The board of the Jacksonville Transit Authority voted unanimously Thursday supporting a 6-cent increase to the city’s gas tax. If passed by the City Council, the tax would be used to fund up to $930 million in transportation improvements throughout the`city.
Many of the items on the city’s list are roadway and sidewalk improvements and drainage system fixes. One big-ticket item is expanding Jacksonville’s Skyway from 2.5 miles to 10 miles and preparing it for autonomous vehicles.
JTA CEO Nat Ford suggested a rebrand for the elevated people-mover that has long been the butt of jokes. “Unfortunately, I think the history of the Skyway is getting in the way of the future of mobility. So I’d like to mark today as the day we start to retire the name ‘Skyway’ and look at exercising and using the phrase U2C: Ultimate Urban Circulator.”
The proposed expansion to the elevated train would connect it to the Riverside neighborhood’s popular Riverside Arts Market, as well as the UF Health Center, the VA outpatient clinic and San Marco.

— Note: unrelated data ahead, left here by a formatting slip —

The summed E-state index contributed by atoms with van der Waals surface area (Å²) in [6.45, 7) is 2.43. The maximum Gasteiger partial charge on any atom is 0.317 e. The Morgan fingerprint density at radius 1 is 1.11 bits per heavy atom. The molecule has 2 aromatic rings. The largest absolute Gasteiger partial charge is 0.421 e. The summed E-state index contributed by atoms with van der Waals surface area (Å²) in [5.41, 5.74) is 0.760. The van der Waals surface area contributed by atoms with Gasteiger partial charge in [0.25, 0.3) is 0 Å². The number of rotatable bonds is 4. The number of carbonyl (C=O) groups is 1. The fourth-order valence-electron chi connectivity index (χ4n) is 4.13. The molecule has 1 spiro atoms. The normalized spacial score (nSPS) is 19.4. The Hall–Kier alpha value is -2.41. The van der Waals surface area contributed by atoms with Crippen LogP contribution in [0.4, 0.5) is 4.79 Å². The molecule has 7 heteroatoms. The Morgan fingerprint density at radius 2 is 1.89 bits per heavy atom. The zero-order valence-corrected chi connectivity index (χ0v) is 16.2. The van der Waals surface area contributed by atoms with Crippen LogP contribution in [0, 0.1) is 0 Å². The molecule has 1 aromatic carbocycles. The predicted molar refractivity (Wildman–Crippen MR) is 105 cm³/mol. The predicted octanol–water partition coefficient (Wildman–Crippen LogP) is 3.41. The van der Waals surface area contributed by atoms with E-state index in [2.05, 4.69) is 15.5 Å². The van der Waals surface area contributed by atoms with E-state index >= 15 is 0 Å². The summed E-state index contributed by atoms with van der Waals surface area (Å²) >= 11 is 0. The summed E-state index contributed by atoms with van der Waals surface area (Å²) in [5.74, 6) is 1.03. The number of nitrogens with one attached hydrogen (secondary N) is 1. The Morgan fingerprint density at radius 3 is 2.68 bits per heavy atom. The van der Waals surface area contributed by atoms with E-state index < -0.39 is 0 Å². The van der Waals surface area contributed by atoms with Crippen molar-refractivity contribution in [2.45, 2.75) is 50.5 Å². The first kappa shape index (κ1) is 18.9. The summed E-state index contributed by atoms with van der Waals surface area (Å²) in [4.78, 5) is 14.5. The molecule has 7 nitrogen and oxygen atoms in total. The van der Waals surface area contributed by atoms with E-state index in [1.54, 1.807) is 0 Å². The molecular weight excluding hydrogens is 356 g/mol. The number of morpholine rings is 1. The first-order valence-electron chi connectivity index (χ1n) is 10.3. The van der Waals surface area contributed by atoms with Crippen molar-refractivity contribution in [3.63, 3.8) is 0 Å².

Another major item on the list is $3.3 million to study a commuter rail connecting Jacksonville to St. Johns County.
Commuter rail service between the two counties could help alleviate traffic congestion, which is expected to worsen as the region’s population grows. Fewer cars on the road would also mean less fossil fuel emissions, which would help lower the region’s carbon footprint.
“We know that there is going to be significant growth in Northeast Florida,” Ford said. “And we know a large percentage of commuters travel I-95 from the south of Northeast Florida to Jacksonville where the jobs are concentrated. Commuter rail is an option worth studying at this time.”
Jacksonville already has a 6-cent gas tax on the books, which was approved in 2014. Since going into effect in 2016, funding from that tax has paid for the completion of a passthrough lane in St. Augustine, a transit hub across from the Northside’s Legend Center and sidewalks along Kernan Road, according to JTA.
This new gas tax hike, which Jacksonville Mayor Lenny Curry has dubbed the “Jobs for Jax” plan, would make Duval County the 32nd of 67 counties in Florida to charge the maximum allowable 12 cents under the local option gas tax.
Curry said if it’s approved, the plan could lead to the creation of “thousands of jobs.”
Ford said he’s still in talks with city council members to earn support for the plan before legislation is introduced. City Council president Tommy Hazouri and Council member Matt Carlucci, who is running for mayor in 2023, support the plan. Council member Al Ferraro, also running for mayor, opposes it, according to The Florida Times-Union.
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